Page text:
- Department of Neurosurgery, Beth Israel Deaconess Medical Center, Harvard Medical School, Boston, MA, USA
- Department of Ophthalmic Plastic and Orbital Surgery, Brookline, MA; University of Tennessee, USA
Ekkehard M. Kasper
Department of Neurosurgery, Beth Israel Deaconess Medical Center, Harvard Medical School, Boston, MA, USA
DOI:10.4103/2152-7806.74241© 2010 Kasper EM This is an open-access article distributed under the terms of the Creative Commons Attribution License, which permits unrestricted use, distribution, and reproduction in any medium, provided the original author and source are credited.
How to cite this article: Kasper EM, Luedi MM, Zinn PO, Rubin PA, Chen C. Retained transorbital foreign body with intracranial extension after pipe bomb explosion. Surg Neurol Int 25-Dec-2010;1:94
How to cite this URL: Kasper EM, Luedi MM, Zinn PO, Rubin PA, Chen C. Retained transorbital foreign body with intracranial extension after pipe bomb explosion. Surg Neurol Int 25-Dec-2010;1:94. Available from: http://sni.wpengine.com/surgicalint_articles/retained-transorbital-foreign-body-with-intracranial-extension-after-pipe-bomb-explosion/
BackgroundPenetrating brain injuries caused by explosions are survived in extremely rare cases only. However, potential casualties of such cases may be encountered by regular physicians even outside a war zone, e.g., due to an assault or terror blast. There is very limited literature to this end; therefore, we report the successful neurosurgical management of a penetrating head injury due to a pipe bomb explosion.
Case DescriptionA 19-year-old man was brought to the ER with a swollen, bleeding right orbit, and a severely injured left hand after having sustained an unwitnessed explosion from a self-made pipe bomb. He presented with a GCS (Glasgow Coma Scale) of 15 at time of admission, work-up revealed an intracranial retained metal fragment measuring 5 × 1 × 0.2 cm lodged retro-orbitally and in the skull base. The patient underwent emergent right temporal craniotomy and temporal lobectomy and simultaneous right enucleation before the petrous bone and sphenoid wing lodged metal fragment was successfully removed.
ConclusionThis case underscores the importance of having a high suspicion for the presence of an intracranial injury and a retained foreign body in the setting of a penetrating head injury. Aggressive and timely workup as well as expeditious surgical management are crucial in these settings and can generate exceptionally good outcomes despite a major trauma.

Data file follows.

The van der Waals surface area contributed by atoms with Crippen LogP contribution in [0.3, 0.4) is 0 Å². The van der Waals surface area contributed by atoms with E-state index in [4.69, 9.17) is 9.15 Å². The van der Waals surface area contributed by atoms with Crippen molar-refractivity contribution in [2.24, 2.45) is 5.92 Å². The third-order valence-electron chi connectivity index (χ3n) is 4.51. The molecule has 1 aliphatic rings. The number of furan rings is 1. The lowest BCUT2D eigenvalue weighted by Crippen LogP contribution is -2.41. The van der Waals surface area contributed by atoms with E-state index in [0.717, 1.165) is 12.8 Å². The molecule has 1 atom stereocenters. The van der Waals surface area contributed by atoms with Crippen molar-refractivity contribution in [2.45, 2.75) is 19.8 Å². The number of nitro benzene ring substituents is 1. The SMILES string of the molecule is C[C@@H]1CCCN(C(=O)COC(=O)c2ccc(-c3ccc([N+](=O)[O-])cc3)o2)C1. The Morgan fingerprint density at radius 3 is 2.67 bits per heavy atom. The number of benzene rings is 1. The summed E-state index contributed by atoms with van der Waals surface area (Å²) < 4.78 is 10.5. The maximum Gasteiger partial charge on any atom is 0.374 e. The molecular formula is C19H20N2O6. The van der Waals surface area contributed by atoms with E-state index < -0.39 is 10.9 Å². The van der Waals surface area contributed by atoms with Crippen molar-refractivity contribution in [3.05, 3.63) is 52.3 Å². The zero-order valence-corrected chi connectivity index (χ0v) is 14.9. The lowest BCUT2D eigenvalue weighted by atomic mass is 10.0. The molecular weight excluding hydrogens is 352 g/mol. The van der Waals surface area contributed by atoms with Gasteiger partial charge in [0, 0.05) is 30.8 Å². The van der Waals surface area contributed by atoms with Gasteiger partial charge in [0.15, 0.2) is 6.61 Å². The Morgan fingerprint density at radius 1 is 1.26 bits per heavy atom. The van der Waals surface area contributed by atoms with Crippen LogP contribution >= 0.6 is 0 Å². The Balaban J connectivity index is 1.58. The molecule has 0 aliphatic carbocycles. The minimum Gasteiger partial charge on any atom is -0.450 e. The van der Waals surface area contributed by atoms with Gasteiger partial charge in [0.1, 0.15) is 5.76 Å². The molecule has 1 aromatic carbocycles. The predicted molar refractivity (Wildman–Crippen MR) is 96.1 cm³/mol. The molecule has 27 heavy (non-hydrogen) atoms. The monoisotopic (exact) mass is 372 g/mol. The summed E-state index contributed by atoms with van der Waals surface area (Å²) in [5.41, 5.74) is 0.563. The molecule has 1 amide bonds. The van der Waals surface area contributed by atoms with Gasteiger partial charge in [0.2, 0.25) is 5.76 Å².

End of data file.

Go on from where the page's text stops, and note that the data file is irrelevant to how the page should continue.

Keywords: Brain injury, explosion, intracranial foreign body, pipe bomb, transorbital
Currently, in the United States and Europe with a yearly average of Incidence of 250/100 000 cases, head trauma accounts for the majority of trauma deaths and most penetrating brain injuries result from gun shots, either self-inflicted or related to armed conflicts and warfare.[
Explosions are a leading cause of traumatic brain injury among active duty military personnel in war zones. Veterans’ advocates believe that 10%–20% of Iraq veterans have some level of traumatic brain injury (TBI). Civilian gunshot wounds were shown to have a fatality rate of over 90%–95%. Beyond this, only an extremely small fraction of penetrating brain injuries due to explosions is survived.[
The ability of an object to penetrate the bone and to enter the intracranial cavities is determined by a number of variables: energy, features of the object (tip shape, velocity), and angle of approach. After the initial impact, which causes separation and cavitation, all damage in the target tissue is caused by the radially redirected kinetic energy of the expanding tissue itself.[
Here we present the management and recovery from a penetrating brain injury with a retained intracranial foreign metal object in a young man mishandling a self-made pipe bomb.
History and Examination
A 19-year-old man without significant past medical history was brought to the Emergency Department having been found unconscious at home, after an explosion of unclear origin was noticed in the basement of the family home. Upon admission, the patient was fully conscious and stated, that he had been handling a self-made pipe bomb that exploded unexpectedly, severely injuring his left hand and “somehow hitting his right side of the face.” At the scene, he complained about a headache and the inability to see with his right eye, which was blood crusted. The patient also reported that he could not feel his left hand, which was severely injured. On presentation to the ER (trauma level 1 institution), he was stable and conversant with a GCS of 15 with minimal residual bleeding from his face and a profusely bruised and swollen right orbit [